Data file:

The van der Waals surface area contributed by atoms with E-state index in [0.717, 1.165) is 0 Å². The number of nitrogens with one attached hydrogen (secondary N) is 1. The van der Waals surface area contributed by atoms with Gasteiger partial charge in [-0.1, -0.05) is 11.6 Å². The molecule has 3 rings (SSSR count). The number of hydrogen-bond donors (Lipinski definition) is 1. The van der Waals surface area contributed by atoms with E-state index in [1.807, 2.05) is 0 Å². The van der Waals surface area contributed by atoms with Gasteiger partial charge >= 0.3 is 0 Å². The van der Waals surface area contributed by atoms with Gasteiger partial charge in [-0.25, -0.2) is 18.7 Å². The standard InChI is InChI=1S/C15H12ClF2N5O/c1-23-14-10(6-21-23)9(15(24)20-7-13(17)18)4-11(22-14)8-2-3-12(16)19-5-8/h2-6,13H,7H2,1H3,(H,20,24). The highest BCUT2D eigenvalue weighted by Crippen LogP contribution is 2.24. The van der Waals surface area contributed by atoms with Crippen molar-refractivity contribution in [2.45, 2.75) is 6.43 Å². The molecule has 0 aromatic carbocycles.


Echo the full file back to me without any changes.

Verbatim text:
The van der Waals surface area contributed by atoms with E-state index in [0.717, 1.165) is 0 Å². The number of nitrogens with one attached hydrogen (secondary N) is 1. The van der Waals surface area contributed by atoms with Gasteiger partial charge in [-0.1, -0.05) is 11.6 Å². The molecule has 3 rings (SSSR count). The number of hydrogen-bond donors (Lipinski definition) is 1. The van der Waals surface area contributed by atoms with E-state index in [1.807, 2.05) is 0 Å². The van der Waals surface area contributed by atoms with Gasteiger partial charge >= 0.3 is 0 Å². The van der Waals surface area contributed by atoms with Gasteiger partial charge in [-0.25, -0.2) is 18.7 Å². The standard InChI is InChI=1S/C15H12ClF2N5O/c1-23-14-10(6-21-23)9(15(24)20-7-13(17)18)4-11(22-14)8-2-3-12(16)19-5-8/h2-6,13H,7H2,1H3,(H,20,24). The highest BCUT2D eigenvalue weighted by Crippen LogP contribution is 2.24. The van der Waals surface area contributed by atoms with Crippen molar-refractivity contribution in [2.45, 2.75) is 6.43 Å². The molecule has 0 aromatic carbocycles.